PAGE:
People only one or two generations removed from HWA appear to have difficulty with accepting the first-hand witness which counters negative and misguided press about him. When those in the know speak of him, they are often perceived as blinded by his charisma or biased for some reason or another, or accused of deifying the man. The childhood experiences of many of my contemporaries in the WCG–myself included–mirror that of a cult, but that was not of HWA’s doing. The issue is about a system put in place that allowed low-level, poorly-trained, inexperienced college graduates to be ordained and then given an extraordinary amount of judgmental latitude–with very little if any oversight–over a large number of people. It’s not hard to see why the attitude of entitlement and power went to their heads; they were not mature enough to handle the job they were given.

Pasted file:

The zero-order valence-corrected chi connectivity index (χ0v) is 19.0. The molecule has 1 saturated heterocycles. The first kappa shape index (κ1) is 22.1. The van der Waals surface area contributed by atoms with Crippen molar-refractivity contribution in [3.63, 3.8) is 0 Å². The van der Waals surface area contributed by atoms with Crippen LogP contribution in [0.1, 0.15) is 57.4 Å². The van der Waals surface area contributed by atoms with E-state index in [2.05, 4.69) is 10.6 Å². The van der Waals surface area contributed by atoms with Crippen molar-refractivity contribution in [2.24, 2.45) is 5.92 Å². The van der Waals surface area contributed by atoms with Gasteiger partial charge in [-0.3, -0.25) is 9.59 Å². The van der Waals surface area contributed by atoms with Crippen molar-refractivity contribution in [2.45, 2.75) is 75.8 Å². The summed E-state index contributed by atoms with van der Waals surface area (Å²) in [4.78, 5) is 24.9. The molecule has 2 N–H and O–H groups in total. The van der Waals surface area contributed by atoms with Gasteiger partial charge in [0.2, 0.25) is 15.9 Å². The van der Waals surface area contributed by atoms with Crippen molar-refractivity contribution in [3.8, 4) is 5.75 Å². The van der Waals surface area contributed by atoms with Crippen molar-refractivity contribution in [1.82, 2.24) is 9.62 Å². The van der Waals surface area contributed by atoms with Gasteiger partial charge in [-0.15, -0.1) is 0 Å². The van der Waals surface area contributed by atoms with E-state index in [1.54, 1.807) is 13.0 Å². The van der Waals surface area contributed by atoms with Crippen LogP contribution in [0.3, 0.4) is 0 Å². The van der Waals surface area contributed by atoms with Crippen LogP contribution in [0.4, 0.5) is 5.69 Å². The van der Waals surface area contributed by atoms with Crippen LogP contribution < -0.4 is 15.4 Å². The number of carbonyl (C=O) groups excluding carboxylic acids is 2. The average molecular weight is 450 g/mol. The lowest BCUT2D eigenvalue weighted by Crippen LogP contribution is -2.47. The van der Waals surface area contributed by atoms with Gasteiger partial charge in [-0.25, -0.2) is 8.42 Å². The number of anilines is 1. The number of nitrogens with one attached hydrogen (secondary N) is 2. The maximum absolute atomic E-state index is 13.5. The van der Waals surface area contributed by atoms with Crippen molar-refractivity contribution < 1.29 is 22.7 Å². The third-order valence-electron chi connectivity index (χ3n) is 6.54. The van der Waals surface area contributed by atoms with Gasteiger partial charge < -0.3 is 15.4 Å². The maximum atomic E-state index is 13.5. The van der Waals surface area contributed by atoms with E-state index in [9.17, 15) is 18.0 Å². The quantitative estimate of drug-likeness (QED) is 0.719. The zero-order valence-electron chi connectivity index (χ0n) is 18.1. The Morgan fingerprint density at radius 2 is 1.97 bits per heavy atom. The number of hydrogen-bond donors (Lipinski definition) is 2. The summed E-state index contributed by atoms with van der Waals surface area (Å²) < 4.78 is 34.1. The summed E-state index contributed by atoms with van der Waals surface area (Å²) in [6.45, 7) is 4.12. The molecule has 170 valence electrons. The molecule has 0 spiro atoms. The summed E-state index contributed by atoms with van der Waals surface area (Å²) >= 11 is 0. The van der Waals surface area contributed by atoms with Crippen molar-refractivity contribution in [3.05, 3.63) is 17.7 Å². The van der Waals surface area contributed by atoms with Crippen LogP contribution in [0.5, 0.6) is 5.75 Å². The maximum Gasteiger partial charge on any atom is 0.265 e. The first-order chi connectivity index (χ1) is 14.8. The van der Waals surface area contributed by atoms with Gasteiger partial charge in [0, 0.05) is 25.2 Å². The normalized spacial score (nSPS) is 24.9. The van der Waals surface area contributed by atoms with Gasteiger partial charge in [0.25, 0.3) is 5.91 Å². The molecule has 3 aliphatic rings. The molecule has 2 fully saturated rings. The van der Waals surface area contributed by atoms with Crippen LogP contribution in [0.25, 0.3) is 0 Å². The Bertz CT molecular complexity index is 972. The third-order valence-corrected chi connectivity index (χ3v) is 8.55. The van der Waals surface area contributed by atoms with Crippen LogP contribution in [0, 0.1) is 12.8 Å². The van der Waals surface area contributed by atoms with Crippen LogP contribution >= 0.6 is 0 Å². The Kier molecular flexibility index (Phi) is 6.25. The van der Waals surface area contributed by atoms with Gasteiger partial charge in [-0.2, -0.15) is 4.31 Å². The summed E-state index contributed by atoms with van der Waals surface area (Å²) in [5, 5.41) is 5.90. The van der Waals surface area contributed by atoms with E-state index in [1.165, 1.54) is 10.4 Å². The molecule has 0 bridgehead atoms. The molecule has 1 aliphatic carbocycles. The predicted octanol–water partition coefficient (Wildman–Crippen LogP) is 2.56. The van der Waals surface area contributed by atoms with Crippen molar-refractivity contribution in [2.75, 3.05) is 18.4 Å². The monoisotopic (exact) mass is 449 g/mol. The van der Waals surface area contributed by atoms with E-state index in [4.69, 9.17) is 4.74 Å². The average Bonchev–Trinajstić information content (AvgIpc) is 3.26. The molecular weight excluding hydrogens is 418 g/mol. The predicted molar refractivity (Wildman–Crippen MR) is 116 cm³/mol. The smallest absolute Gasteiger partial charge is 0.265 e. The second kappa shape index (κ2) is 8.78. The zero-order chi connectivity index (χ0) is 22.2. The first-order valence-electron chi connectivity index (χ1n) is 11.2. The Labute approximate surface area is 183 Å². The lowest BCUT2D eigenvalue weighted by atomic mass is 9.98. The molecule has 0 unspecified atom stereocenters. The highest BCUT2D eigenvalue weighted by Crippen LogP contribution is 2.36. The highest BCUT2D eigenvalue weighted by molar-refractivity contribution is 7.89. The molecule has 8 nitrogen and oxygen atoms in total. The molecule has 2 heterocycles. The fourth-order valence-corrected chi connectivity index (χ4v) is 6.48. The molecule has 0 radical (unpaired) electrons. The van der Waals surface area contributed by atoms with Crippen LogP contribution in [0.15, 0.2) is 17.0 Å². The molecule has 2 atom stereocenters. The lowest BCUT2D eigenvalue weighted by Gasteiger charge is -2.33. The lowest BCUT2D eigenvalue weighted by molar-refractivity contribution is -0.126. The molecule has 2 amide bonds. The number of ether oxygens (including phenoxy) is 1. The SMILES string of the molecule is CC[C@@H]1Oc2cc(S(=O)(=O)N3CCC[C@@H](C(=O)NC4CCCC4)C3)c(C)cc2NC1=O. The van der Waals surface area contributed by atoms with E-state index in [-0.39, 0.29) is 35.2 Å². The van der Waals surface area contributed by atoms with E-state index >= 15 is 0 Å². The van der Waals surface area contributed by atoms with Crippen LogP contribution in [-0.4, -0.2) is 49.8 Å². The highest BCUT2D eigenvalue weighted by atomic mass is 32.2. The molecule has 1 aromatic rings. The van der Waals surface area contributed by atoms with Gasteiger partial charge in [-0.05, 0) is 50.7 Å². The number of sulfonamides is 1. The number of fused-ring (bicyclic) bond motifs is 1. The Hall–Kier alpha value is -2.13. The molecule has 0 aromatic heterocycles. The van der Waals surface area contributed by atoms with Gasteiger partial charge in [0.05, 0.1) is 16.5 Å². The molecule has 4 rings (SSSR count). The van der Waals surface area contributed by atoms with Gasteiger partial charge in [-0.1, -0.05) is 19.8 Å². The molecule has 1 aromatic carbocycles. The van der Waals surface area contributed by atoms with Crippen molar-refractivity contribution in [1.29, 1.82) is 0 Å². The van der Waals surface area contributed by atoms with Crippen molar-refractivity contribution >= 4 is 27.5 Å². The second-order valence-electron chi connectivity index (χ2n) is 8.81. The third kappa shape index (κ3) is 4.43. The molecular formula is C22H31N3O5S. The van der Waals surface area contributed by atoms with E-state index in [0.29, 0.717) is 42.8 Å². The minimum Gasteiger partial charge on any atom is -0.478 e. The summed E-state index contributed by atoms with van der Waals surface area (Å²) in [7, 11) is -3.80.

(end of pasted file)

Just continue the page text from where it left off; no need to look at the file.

HWA did not give himself a free pass because it happened while he was the Pastor General of the church. However, I believe it can be likened to the example of Joseph; he was taken to Egypt because of evil intent but God brought it about for the good. In this instance, going through 30 years of my life under the hierarchal structure made me the person I am now–and through the grace, power and love of my merciful Creator–I am growing toward the person God has ordained that I shall become. That part of our COG heritage was the mina–the measure of our character. To some, when the shekel was applied, they were found wanting when it was weighed out. I personally believe that for just about everyone involved it simply wasn’t their time yet. To the rest, we have to examine our mina with respect to God’s shekels–what is our worth on His scales? For these experiences did test our metal. And this legacy continues for others in doctrinally-sound organizations. It is my sincerest and deepest hope that God’s love will flow as a living, flowing, transparent and unblocked stream through and within us all sooner rather than later.